Trump Again Hints at F-35, F-18 Competition


WASHINGTON – President-elect Donald Trump used the opening remarks of his first press conference of the year to reiterate a desire to drive costs down on the F-35 joint strike fighter, a move which could involve competing it against the F/A-18 Super Hornet.

The stock price of Lockheed Martin, the manufacturer of the F-35, immediately fell upon Trump’s comments, going from $255.78 right before the speech to $252.20 at publication. Interestingly, the stock for Super Hornet manufacturer Boeing also dipped slightly on Trump’s comments.

“I’m very much involved with the generals and admirals on the airplane, the F-35, you’ve been reading about it. And it is way, way behind schedule and many billions of dollars over budget. I don’t like that,” Trump said, before saying the admirals and generals had been “fantastic.”

“I’ve really gotten to know them well. And were going to do some big things on the F-35 program and perhaps the F-18 program. And we’re going to get those costs way down, and we’re gonna get the plane even better, and we’re going to have to competition. And it’s going to be a beautiful thing.”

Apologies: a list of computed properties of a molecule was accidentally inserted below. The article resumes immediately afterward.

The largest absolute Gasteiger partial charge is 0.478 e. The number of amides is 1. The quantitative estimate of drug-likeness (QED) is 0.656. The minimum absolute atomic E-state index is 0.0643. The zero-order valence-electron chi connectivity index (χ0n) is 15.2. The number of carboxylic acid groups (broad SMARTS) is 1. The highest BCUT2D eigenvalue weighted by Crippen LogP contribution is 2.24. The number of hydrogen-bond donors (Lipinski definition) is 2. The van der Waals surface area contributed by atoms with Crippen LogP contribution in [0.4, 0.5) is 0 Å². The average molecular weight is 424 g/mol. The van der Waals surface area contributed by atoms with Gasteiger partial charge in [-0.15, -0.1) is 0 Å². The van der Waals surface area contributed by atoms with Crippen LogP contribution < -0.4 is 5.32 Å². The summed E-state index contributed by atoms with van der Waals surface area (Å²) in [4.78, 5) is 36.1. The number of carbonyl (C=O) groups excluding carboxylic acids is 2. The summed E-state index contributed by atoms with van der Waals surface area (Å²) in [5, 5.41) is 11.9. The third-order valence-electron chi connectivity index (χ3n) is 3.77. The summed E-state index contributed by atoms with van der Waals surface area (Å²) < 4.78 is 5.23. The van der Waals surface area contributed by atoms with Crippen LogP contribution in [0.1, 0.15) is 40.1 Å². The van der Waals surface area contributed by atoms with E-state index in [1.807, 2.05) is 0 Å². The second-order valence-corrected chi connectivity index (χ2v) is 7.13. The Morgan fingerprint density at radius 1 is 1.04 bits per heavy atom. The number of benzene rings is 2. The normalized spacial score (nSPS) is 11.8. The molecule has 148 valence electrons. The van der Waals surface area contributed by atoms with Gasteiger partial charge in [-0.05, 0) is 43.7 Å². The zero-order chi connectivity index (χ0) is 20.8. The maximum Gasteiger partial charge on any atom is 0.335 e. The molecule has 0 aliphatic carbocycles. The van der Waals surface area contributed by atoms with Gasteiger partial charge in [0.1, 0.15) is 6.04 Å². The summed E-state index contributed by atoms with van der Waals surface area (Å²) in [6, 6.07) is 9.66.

While defense procurement issues usually aren’t at the top of the priority list for an incoming president, Trump has focused in on a pair of acquisition programs in the months since his election day victory.

On Dec. 6, the president-elect tweeted that Boeing’s Air Force One replacement program should be cancelled. Six days later, he tweeted that the F-35 program is “out of control.”

Boeing and Lockheed’s CEOs met with Trump on Dec. 21 in what was seen as a clear-the-air style meeting, but less than 24 hours after, the president-elect sent shockwaves through the defense community when he sent yet another tweet which appeared to call for Boeing to develop a competitor for the F-35 – something industry analysts, as well as outgoing Air Force Secretary Deborah Lee James, quickly agreed was simply not possible at the technical level.

Wednesday’s comments seem to indicate Trump is still interested in competition between Boeing and Lockheed for the fifth-generation fighter.

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